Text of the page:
How Physical Therapy Supports Breastfeeding Mothers

Being a new mom comes with many new changes and demands on the body. Lifting your baby from the crib, carrying a car seat around, and constantly breastfeeding or pumping can take its toll on the body. The following tips may help protect your body from the demands placed on you during this new phase of life, and explain how a Physical Therapist may be beneficial to improve your quality of life. Learn more how PT supports breastfeeding mothers.


– Breastfeeding posture: Complete breastfeeding in a supportive chair, feet flat on the ground, and with good lumbar support. To provide lumbar support, you can simply roll up a hand towel and place it at your lower spine between you and the chair. This should help keep your pelvis upright and provide a natural inward curvature of the lower spine, rather than a slouched flexed position.

– Rather than lowering the breast down to the baby, add support under the baby with a pillow or two to raise the baby to the breast. This allows you to sit upright with good posture rather than slouching down to the baby.

– While breastfeeding, try some deep breathing to allow for full body relaxation. With prolonged sitting, you may notice increased tension in the inner thighs, glutes, abdominals, pelvis, shoulders, chest, or jaw. Try completing body scans to help with full relaxation to identify where you may be clenching or holding tension.

– If you are having a hard time finding a position that is right for you, a Physical Therapist can help provide posture tips and a home program to work on strengthening and stretching muscles important for good posture.

Clogged Milk Ducts

– If you start to notice firmness and/or tenderness in the breast tissue and a decrease in milk production, you may have a clogged milk duct. A clogged milk duct is a blockage of the milk from exiting at the nipple, causing a back-up of milk behind the blockage that leads to that tender and firm lump.

– Ways to prevent clogged milk ducts:

    • Utilize a warm compress (towel with warm water) on breast tissue before breastfeeding or pumping. You can also perform gentle massage at the breast tissue moving towards the nipple to help let down the breast milk.
    • After breastfeeding, you can use a cold pack on the breast tissue to prevent inflammation.
    • Perform on-demand pumping/feeding to prevent engorgement. Only pump amount infants will consume to avoid hyperlactation.
    • Avoid tight-fitting compression from bras/clothing.
    • If pumping, wear properly fitted breast shields to prevent excessive compression.

How Physical Therapy can help if you are suffering from a clogged milk duct

In our Physical Therapy clinic, we have a therapeutic ultrasound machine. This is a device that heats the tissue at the site of the blocked milk duct to break up the clog. Pumping or feeding immediately after ultrasound use in the clinic can help to then remove the broken-up clog. Further, your physical therapist can teach you a light massage done at the breast tissue to help stimulate lymph nodes in the surrounding area of the breast to assist with draining excess fluid.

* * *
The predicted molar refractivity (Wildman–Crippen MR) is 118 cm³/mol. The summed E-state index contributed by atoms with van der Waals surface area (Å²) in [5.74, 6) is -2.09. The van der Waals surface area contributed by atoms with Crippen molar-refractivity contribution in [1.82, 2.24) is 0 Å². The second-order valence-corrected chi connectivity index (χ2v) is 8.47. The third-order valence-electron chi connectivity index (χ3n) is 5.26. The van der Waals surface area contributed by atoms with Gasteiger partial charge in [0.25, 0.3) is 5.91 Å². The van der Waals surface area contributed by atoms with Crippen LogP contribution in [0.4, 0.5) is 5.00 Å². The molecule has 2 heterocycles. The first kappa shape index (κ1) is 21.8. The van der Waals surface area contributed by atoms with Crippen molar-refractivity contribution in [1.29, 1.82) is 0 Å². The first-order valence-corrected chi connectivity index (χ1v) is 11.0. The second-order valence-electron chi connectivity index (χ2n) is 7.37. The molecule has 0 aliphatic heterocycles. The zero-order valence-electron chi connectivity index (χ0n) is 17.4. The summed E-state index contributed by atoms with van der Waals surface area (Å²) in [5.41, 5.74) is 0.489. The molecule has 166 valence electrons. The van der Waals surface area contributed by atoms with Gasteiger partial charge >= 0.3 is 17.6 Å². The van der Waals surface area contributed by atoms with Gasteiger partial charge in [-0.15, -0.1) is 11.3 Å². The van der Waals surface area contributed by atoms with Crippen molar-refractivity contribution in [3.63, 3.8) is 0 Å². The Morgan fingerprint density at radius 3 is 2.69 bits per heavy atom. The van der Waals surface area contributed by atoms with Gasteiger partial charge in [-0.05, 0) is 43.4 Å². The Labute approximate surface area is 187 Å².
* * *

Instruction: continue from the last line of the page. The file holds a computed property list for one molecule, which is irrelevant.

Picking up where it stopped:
– It’s important to get a clogged milk duct taken care of as soon as possible to avoid the clog progressing into mastitis. If you notice the breast becomes hot to touch, red, fever, feeling unwell, body aches, or other signs of infection, the clogged milk duct may have progressed to mastitis. If any of these symptoms occur, contact your doctor to receive treatment for a possible infection.

Hormone changes

During the period you’re breastfeeding, the body is still releasing hormones that cause laxity throughout the connective tissue in the body. With this, not only is it important to maintain good posture as noted above, but also important to keep the muscular system strong to help support the back, abdomen, pelvis, etc to perform the activities you need throughout the day for your baby and yourself pain-free. When your doctor clears you for physical activity, starting a gentle exercise routine that gradually builds up full body strength is best. Splitting up days into a leg day, arm day, and core/back day can help guide your strengthening program. A Physical Therapist can help you build a home program that is right for you to help you reach your specific goals, as well as address any pain you may be experiencing.

With this new demand on your body, common areas of pain or injury include the lower back, upper back, neck, shoulders, and more. As stated above, a Physical Therapist can help provide a home program, as well as provide body mechanic education on lifting and carrying the baby to prevent further injury. With lifting the baby, it’s important to keep the baby close to your body weight, use the legs rather than the back, and exhale as you lift to prevent injury. You can ask your doctor if you think physical therapy may be right for you.

If you are looking for assistance, reach out to one of our skilled Women’s Health PT Specialist


Physical Therapist
Grace graduated from Marquette University with her Bachelor’s in Exercise Physiology followed by her Doctorate in Physical Therapy.